Taft Waited Patiently to Fulfill a Dream Beyond the Presidency

An oil portrait of William Howard Taft as chief justice, by Emily Burling Waite (1887-1980), realized $3,883 at a May 2010 auction. The painting originated from the collection of the American Red Cross.

By Jim O’Neal

The election of 1920 brought to the presidency a man universally regarded as less than mediocre: Warren Gamaliel Harding of Marion, Ohio.

He was clearly not up to the job and his scandal-ridden administration was perhaps the worst. It was widely known that he soon became disenchanted. “My God,” he told renowned editor William Allen White, “this is a hell of a job! … My friends, my damn friends, they’re the ones that keep me walking the floor nights!” And in a moment of retrospection, he admitted to Nicholas Murray Butler, president of Columbia University, “I am not fit for this office and never should have been here.”

His associates, dubbed the “Ohio Gang,” and his senate colleagues had chosen Harding, a “presidential-looking man,” possibly because they sensed opportunity. Yet Harding’s public embrace of a “return to normalcy” had widespread popular support and it had been a long eight years since Republicans controlled the White House. But still, the evidence of financial scandals penetrating his administration could hardly be ignored. Although some of the worst, such as the Teapot Dome Scandal (which involved his departments of Interior, Justice and the Navy), did not break until after his demise, he was far from unpopular.

One man who was delighted with Harding’s election was ex-President William Howard Taft, who was obsessed with joining the Supreme Court and had been patiently waiting for another Republican president. However, he made it abundantly clear that it had to be as chief justice and not a mere associate. The sitting chief justice – Edward Douglass White – had been elevated by Taft in 1910, and had purposely delayed his retirement pending a Republican in the WH. He even conveniently died on May 19, 1921, just three months after Harding’s inauguration.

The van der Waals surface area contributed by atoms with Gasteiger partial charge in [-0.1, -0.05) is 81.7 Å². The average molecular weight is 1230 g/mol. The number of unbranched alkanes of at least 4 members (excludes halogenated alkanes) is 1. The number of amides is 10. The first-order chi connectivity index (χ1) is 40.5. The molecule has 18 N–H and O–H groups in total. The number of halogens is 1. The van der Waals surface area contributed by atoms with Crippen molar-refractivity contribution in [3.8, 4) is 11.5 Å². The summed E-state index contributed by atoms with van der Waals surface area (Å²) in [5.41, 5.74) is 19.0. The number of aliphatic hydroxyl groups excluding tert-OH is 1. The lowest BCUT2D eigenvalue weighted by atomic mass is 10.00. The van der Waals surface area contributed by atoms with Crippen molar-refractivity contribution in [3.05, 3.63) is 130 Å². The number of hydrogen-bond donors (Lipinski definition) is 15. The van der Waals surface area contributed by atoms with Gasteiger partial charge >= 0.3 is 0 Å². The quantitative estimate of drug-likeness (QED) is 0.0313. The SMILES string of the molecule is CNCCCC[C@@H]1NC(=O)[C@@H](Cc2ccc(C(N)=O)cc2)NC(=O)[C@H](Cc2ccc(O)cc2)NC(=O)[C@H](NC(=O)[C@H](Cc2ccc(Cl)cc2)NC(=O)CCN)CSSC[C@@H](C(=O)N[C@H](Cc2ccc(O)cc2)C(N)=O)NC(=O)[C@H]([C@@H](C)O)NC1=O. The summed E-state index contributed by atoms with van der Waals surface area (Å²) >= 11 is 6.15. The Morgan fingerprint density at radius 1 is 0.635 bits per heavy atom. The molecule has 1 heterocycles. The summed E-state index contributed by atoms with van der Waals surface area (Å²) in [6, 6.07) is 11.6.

The public was expecting an instant appointment. But President Harding procrastinated and the 63-year-old Taft, filled with anxiety and anticipation, used intermediaries to lobby the president vigorously. Finally, Harding concurred and in June 1921, Taft was confirmed 61-4 as chief justice on the same day he was nominated … without even a committee meeting. In a first, the chief justice was succeeded by the president who had nominated him.

New Chief Justice Taft exulted: “I love judges. I love courts. They are my ideas on earth of what we shall meet afterwards in heaven under a just God.” The greatest aspiration of his life had been fulfilled at last!

Few worked as hard on the court, and his dedication and affection for the court are unparalleled. During his time, he wrote 20 percent of the opinions and provided administrative and technical leadership second to none. His orchestration of consensus, of amassing the court into a majority, was often spectacular. He proved to be a superb judicial leader, even in the face of a seriously divided, backlogged, contentious court – skills rarely displayed for many years.

William Howard Taft served in his beloved center chair until acute circulatory ailments resulted in a series of crippling strokes. The result was a grief-stricken resignation on Feb. 3, 1930. He died one month later and became the first president and the first Supreme Court justice to be buried at Arlington National Cemetery.

The fat gentleman finally got to sing – and then it was over.

Intelligent Collector blogger JIM O’NEAL is an avid collector and history buff. He is president and CEO of Frito-Lay International [retired] and earlier served as chairman and CEO of PepsiCo Restaurants International [KFC Pizza Hut and Taco Bell].

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Hector Cantu

Hector Cantu is editor of The Intelligent Collector magazine.

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